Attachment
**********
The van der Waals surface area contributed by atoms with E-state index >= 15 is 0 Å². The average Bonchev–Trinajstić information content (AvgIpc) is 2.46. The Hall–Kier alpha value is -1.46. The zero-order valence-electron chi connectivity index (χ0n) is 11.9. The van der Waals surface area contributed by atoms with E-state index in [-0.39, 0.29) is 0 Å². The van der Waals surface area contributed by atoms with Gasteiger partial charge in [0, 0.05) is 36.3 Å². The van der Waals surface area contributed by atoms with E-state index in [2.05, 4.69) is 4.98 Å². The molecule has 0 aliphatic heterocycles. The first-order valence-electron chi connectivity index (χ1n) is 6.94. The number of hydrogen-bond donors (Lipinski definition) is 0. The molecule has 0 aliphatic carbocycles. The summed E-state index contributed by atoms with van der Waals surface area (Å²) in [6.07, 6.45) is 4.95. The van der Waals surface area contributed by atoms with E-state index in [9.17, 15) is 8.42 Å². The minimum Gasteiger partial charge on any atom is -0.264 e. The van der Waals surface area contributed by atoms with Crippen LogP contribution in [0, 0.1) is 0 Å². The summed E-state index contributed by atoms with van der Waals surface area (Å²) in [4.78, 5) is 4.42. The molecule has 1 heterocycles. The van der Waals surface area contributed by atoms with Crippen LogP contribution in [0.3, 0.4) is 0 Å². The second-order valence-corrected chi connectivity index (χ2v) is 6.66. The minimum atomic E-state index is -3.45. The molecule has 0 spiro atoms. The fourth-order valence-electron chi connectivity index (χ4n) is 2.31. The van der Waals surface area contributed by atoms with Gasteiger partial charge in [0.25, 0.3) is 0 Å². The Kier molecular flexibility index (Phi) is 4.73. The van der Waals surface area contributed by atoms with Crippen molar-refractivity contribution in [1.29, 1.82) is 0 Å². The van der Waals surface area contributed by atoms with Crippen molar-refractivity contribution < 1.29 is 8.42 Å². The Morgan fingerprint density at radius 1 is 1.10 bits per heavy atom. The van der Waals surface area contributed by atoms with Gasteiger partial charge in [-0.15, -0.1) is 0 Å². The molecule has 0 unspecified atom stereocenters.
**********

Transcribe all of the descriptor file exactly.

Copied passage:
The van der Waals surface area contributed by atoms with E-state index >= 15 is 0 Å². The average Bonchev–Trinajstić information content (AvgIpc) is 2.46. The Hall–Kier alpha value is -1.46. The zero-order valence-electron chi connectivity index (χ0n) is 11.9. The van der Waals surface area contributed by atoms with E-state index in [-0.39, 0.29) is 0 Å². The van der Waals surface area contributed by atoms with Gasteiger partial charge in [0, 0.05) is 36.3 Å². The van der Waals surface area contributed by atoms with E-state index in [2.05, 4.69) is 4.98 Å². The molecule has 0 aliphatic heterocycles. The first-order valence-electron chi connectivity index (χ1n) is 6.94. The number of hydrogen-bond donors (Lipinski definition) is 0. The molecule has 0 aliphatic carbocycles. The summed E-state index contributed by atoms with van der Waals surface area (Å²) in [6.07, 6.45) is 4.95. The van der Waals surface area contributed by atoms with E-state index in [9.17, 15) is 8.42 Å². The minimum Gasteiger partial charge on any atom is -0.264 e. The van der Waals surface area contributed by atoms with Crippen LogP contribution in [0, 0.1) is 0 Å². The summed E-state index contributed by atoms with van der Waals surface area (Å²) in [4.78, 5) is 4.42. The molecule has 1 heterocycles. The van der Waals surface area contributed by atoms with Crippen LogP contribution in [0.3, 0.4) is 0 Å². The second-order valence-corrected chi connectivity index (χ2v) is 6.66. The minimum atomic E-state index is -3.45. The molecule has 0 spiro atoms. The fourth-order valence-electron chi connectivity index (χ4n) is 2.31. The van der Waals surface area contributed by atoms with Gasteiger partial charge in [0.25, 0.3) is 0 Å². The Kier molecular flexibility index (Phi) is 4.73. The van der Waals surface area contributed by atoms with Crippen molar-refractivity contribution in [1.29, 1.82) is 0 Å². The van der Waals surface area contributed by atoms with Crippen molar-refractivity contribution < 1.29 is 8.42 Å². The Morgan fingerprint density at radius 1 is 1.10 bits per heavy atom. The van der Waals surface area contributed by atoms with Gasteiger partial charge in [-0.15, -0.1) is 0 Å². The molecule has 0 unspecified atom stereocenters.